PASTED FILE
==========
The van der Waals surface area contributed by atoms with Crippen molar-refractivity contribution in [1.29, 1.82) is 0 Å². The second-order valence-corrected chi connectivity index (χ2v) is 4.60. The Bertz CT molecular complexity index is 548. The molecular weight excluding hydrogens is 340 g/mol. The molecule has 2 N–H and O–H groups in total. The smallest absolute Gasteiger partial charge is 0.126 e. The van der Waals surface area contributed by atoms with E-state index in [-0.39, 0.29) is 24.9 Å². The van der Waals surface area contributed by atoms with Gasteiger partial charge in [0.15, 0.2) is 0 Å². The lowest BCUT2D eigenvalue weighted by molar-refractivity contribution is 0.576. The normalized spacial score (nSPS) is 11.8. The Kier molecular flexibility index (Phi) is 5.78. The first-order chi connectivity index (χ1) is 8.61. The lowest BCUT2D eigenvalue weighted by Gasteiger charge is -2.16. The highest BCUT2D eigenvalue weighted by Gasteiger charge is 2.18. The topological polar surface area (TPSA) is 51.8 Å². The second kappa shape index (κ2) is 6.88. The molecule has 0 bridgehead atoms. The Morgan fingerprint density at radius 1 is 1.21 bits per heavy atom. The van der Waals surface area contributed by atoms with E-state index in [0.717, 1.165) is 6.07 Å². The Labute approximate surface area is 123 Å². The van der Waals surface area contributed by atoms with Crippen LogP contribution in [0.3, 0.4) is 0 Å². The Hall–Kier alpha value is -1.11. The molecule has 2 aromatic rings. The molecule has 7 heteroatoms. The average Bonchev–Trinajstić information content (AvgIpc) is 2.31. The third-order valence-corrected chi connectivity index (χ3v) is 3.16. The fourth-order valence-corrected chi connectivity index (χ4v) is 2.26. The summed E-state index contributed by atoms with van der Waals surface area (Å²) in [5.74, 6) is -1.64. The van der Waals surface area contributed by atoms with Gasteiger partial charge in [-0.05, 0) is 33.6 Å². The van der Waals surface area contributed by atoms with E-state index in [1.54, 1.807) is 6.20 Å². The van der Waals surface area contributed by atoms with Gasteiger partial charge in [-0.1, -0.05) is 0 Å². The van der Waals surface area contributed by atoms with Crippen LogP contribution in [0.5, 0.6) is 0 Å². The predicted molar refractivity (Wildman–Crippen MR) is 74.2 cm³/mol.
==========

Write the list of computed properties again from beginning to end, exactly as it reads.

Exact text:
The van der Waals surface area contributed by atoms with Crippen molar-refractivity contribution in [1.29, 1.82) is 0 Å². The second-order valence-corrected chi connectivity index (χ2v) is 4.60. The Bertz CT molecular complexity index is 548. The molecular weight excluding hydrogens is 340 g/mol. The molecule has 2 N–H and O–H groups in total. The smallest absolute Gasteiger partial charge is 0.126 e. The van der Waals surface area contributed by atoms with E-state index in [-0.39, 0.29) is 24.9 Å². The van der Waals surface area contributed by atoms with Gasteiger partial charge in [0.15, 0.2) is 0 Å². The lowest BCUT2D eigenvalue weighted by molar-refractivity contribution is 0.576. The normalized spacial score (nSPS) is 11.8. The Kier molecular flexibility index (Phi) is 5.78. The first-order chi connectivity index (χ1) is 8.61. The lowest BCUT2D eigenvalue weighted by Gasteiger charge is -2.16. The highest BCUT2D eigenvalue weighted by Gasteiger charge is 2.18. The topological polar surface area (TPSA) is 51.8 Å². The second kappa shape index (κ2) is 6.88. The molecule has 0 bridgehead atoms. The Morgan fingerprint density at radius 1 is 1.21 bits per heavy atom. The van der Waals surface area contributed by atoms with E-state index in [0.717, 1.165) is 6.07 Å². The Labute approximate surface area is 123 Å². The van der Waals surface area contributed by atoms with Crippen LogP contribution in [0.3, 0.4) is 0 Å². The Hall–Kier alpha value is -1.11. The molecule has 2 aromatic rings. The molecule has 7 heteroatoms. The average Bonchev–Trinajstić information content (AvgIpc) is 2.31. The third-order valence-corrected chi connectivity index (χ3v) is 3.16. The fourth-order valence-corrected chi connectivity index (χ4v) is 2.26. The summed E-state index contributed by atoms with van der Waals surface area (Å²) in [5.74, 6) is -1.64. The van der Waals surface area contributed by atoms with Gasteiger partial charge in [-0.05, 0) is 33.6 Å². The van der Waals surface area contributed by atoms with E-state index in [1.54, 1.807) is 6.20 Å². The van der Waals surface area contributed by atoms with Gasteiger partial charge in [-0.1, -0.05) is 0 Å². The van der Waals surface area contributed by atoms with Crippen LogP contribution in [0.5, 0.6) is 0 Å². The predicted molar refractivity (Wildman–Crippen MR) is 74.2 cm³/mol.